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Workers' Compensation Insurance in California
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California workers’ compensation insurance

Workers' compensation insurance covers the cost of work-related injuries. It's required for all California businesses that have employees.

Who needs workers’ comp insurance in California?

Each state has different workers’ compensation laws, and in California, workers’ compensation insurance is mandatory for all employers.

Even if a company has just one employee, California businesses are required to provide workers’ compensation coverage for any employees who regularly work for them, including if the business is headquartered in a different state.

Additionally, contractors who are licensed in certain areas, such as concrete, HVAC systems, roofing, and tree services, must carry workers' comp or a Certification of Self-Insurance even if they don't have employees.

Do you need workers’ compensation if you are self-employed? 

Sole proprietors and independent contractors are strongly encouraged to buy workers' comp even when it's not required. 

If you get injured on the job, a workers' comp policy can help pay your medical expenses and provide part of the wages you lose during your temporary disability.

Your personal health insurance provider might deny a claim if your injury is related to your work, which would leave you paying these bills on your own.

Whether or not you’re able to get workers’ compensation depends on the type of business and the ownership structure. Regardless, if you’re self-employed, it’s a good idea to check with the California Department of Industrial Relations to determine what your rights and liabilities are so that you can be sure that you’re properly insured.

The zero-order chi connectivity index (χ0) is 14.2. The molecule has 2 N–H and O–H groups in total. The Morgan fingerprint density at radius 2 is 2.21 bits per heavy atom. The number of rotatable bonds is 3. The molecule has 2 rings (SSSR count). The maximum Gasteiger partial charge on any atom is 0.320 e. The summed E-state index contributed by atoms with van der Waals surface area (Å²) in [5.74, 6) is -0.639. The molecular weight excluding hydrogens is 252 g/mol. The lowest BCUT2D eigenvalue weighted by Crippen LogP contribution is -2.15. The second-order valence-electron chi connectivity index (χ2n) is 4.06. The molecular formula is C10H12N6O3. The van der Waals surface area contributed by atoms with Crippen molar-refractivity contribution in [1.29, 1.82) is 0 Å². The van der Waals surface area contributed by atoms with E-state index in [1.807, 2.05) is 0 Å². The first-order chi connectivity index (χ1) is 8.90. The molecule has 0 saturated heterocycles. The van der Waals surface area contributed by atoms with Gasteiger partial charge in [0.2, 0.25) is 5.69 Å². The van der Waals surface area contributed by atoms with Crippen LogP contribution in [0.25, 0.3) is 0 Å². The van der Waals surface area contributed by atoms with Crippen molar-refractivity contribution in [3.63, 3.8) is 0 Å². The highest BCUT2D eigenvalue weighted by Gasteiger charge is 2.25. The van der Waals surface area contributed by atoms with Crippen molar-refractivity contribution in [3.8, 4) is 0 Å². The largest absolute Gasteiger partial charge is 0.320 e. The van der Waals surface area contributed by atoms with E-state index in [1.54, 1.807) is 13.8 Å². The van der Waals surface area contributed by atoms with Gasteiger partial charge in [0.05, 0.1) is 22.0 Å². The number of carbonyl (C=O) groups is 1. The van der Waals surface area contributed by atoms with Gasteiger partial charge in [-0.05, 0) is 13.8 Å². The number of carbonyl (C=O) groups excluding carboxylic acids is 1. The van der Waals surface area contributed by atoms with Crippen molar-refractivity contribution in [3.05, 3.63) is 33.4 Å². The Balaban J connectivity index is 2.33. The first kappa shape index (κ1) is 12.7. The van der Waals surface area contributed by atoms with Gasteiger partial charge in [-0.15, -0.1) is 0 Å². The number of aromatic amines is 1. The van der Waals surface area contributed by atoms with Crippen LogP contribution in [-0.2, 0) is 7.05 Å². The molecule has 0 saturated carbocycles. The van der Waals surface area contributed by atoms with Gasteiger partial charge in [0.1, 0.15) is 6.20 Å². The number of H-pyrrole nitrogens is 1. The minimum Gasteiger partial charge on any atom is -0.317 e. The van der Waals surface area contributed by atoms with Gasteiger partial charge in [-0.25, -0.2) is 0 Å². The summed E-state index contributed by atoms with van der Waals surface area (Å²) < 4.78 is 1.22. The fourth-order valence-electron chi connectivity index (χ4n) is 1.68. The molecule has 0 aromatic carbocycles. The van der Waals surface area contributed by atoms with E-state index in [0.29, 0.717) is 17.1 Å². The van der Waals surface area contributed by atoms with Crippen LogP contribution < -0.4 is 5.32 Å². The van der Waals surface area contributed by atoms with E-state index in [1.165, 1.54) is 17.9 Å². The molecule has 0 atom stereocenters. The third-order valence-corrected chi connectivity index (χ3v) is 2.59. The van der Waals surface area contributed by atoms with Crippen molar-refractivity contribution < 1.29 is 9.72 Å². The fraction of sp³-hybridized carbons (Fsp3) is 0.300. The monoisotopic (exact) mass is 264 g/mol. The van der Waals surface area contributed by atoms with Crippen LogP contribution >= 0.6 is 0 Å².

Is workers’ comp required for part-time employees? 

The number of hours an employee works does not affect their entitlement to workers’ compensation. It’s possible to get an independent contractor workers’ compensation waiver, but California law presumes anyone who works for an employer to be an employee.

If a claim is filed, the burden is on the employer to prove that someone is an independent contractor and not an employee.

How much does workers' compensation insurance cost in California?

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Estimated employer rates for workers’ compensation in California are $1.61 per $100 in covered payroll.

Your workers' comp cost is calculated based on a few factors, including:

  • Number of employees
  • Occupation of employees
  • Annual payroll
  • Claims history
  • State laws and regulations

Small businesses pay an average of roughly $440 per year to more than $600 per year for the policy.

How do you buy workers' compensation insurance in California?

There are three ways to buy a workers' comp coverage in the state of California:

  • You can buy it from a private insurance carrier. With TechInsurance, you can submit an easy online application to compare quotes from top-rated insurers.
  • You can buy it from the state fund. California has a competitive state fund for workers' compensation: StateFund First.
  • You can self-insure your business. Employers who meet certain requirements, including at least three years in business, can apply to the Office of Self-Insurance Plans (OSIP) for approval.

How does workers’ comp work in California? 

Employers and employees are both protected by workers’ compensation settlements. California has created laws to streamline the process of making sure that an injured worker can quickly receive benefits, while the employer is protected from lengthy and expensive litigation and lost productivity.

Policies usually include employer's liability insurance, which can help cover legal expenses if an employee blames their employer for an injury. 

California workers' compensation provides coverage for: